Robert Redford is angry about the current state of Hollywood.
Why doesn't the government subsidize artists and bring edgy, envelope pushing fair
to the masses, cries Redford.
Redford shared his State of the Movie Union thoughts this week during the kick off to his successful Sundance Film Festival in Park City, Utah. An event which began as a way to give power to independent films is now a place where major deals go down, sizable swag gets handed out and some of the biggest movie stars on the planet huddle to seize their next film roles.
As the founder of the festival, which showcases and gives opportunities to independent filmmakers, Redford hit at politicians who prefer to help big budget studios that toe conservative lines and present little risk....
Redford continued his attack, alluding to state-sponsored film funds in Europe and other countries that help filmmakers produce their movies, despite potentially risque messages.
"For years and years and years, you've all experienced what we had to live with, the fact that other countries are far more supportive of their artists than we are," the Oscar-winning actor and director continued. "But when you have congressional narrow-minded people, people who are afraid of change when change is the only thing that succeeds, the only thing we know is going to happen is that things are going to change.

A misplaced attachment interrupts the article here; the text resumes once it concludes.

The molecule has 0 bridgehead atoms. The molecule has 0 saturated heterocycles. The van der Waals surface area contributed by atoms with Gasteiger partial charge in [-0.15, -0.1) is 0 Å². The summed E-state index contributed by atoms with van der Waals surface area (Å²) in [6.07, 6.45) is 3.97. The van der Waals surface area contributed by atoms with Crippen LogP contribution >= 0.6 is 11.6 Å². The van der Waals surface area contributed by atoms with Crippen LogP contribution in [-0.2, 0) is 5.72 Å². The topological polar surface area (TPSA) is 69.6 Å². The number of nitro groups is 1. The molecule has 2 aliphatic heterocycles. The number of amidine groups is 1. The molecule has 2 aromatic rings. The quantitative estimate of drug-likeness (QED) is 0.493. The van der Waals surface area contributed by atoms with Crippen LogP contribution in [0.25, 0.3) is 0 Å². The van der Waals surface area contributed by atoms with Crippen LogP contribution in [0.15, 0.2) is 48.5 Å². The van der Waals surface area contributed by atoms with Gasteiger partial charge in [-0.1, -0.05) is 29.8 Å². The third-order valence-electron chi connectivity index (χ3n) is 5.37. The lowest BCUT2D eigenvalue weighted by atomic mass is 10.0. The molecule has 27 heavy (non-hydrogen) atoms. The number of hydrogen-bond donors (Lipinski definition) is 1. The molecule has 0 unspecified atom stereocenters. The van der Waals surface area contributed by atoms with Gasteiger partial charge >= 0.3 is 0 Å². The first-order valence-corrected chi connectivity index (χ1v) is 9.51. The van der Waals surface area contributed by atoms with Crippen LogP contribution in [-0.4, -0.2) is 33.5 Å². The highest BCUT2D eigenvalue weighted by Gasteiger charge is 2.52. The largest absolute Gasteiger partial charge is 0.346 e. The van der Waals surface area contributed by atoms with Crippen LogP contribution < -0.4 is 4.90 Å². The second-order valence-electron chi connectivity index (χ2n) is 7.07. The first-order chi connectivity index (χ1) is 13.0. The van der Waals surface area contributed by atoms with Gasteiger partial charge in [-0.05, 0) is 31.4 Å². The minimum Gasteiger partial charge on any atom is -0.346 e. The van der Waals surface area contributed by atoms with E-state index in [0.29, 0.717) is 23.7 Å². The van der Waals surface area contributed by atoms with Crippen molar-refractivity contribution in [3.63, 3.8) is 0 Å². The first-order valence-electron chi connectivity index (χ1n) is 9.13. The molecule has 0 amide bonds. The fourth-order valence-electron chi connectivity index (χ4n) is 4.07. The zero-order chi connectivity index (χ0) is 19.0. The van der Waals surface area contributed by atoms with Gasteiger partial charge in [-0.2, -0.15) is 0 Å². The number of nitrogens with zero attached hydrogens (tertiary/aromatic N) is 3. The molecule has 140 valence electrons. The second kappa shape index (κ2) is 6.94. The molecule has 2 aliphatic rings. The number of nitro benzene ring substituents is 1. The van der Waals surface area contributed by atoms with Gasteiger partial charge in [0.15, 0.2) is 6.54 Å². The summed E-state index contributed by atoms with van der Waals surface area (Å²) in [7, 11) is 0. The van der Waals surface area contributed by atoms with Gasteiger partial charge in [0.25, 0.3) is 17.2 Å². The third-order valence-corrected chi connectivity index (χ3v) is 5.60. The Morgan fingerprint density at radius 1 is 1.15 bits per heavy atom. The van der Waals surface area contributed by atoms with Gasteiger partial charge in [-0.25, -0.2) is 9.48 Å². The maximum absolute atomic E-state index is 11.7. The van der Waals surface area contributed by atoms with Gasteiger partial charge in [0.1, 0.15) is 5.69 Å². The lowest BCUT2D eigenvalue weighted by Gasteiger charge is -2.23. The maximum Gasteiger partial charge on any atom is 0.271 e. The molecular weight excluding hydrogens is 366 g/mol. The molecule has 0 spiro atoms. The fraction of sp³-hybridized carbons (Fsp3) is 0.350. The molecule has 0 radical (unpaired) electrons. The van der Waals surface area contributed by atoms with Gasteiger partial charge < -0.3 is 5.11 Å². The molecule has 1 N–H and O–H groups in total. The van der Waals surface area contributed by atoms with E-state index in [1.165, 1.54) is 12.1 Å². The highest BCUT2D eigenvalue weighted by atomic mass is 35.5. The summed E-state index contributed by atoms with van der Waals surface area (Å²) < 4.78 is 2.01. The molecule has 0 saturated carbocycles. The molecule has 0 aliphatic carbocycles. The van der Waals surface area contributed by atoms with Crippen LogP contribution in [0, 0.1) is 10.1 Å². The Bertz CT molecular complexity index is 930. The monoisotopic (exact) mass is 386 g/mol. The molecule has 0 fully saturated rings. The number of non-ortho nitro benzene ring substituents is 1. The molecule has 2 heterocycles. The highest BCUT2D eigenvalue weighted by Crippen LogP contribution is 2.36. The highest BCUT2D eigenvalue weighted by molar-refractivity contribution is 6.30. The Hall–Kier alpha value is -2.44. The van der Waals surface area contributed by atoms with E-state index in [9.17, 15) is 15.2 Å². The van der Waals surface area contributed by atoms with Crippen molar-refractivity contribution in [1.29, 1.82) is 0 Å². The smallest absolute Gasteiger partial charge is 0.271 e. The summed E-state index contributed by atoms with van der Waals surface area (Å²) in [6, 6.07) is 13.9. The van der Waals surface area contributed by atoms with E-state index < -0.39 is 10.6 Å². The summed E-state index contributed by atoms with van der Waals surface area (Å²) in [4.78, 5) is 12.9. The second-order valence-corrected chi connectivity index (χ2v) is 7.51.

Here's part of your answer, Sundance Kid. The masses don't want to see independent films as much as they crave "Transformers VIII." The people vote with their movie tickets, and while there's not a thing wrong with a microscopic indie film, we prefer popcorn excitement.
And, more importantly, if Redford's peers didn't demand multimillion dollar salaries, perhaps the cost of modern filmmaking wouldn't be quite so sky high. Has Redford asked Johnny Depp why he pockets so much coin for the "Pirates of the Caribbean" franchise, and how it might impact the franchise if Depp chose a less gaudy salary for each installment?
Studios often can't take risks on star-laden features because said stars demand salaries that put the film's return on investment in serious jeopardy.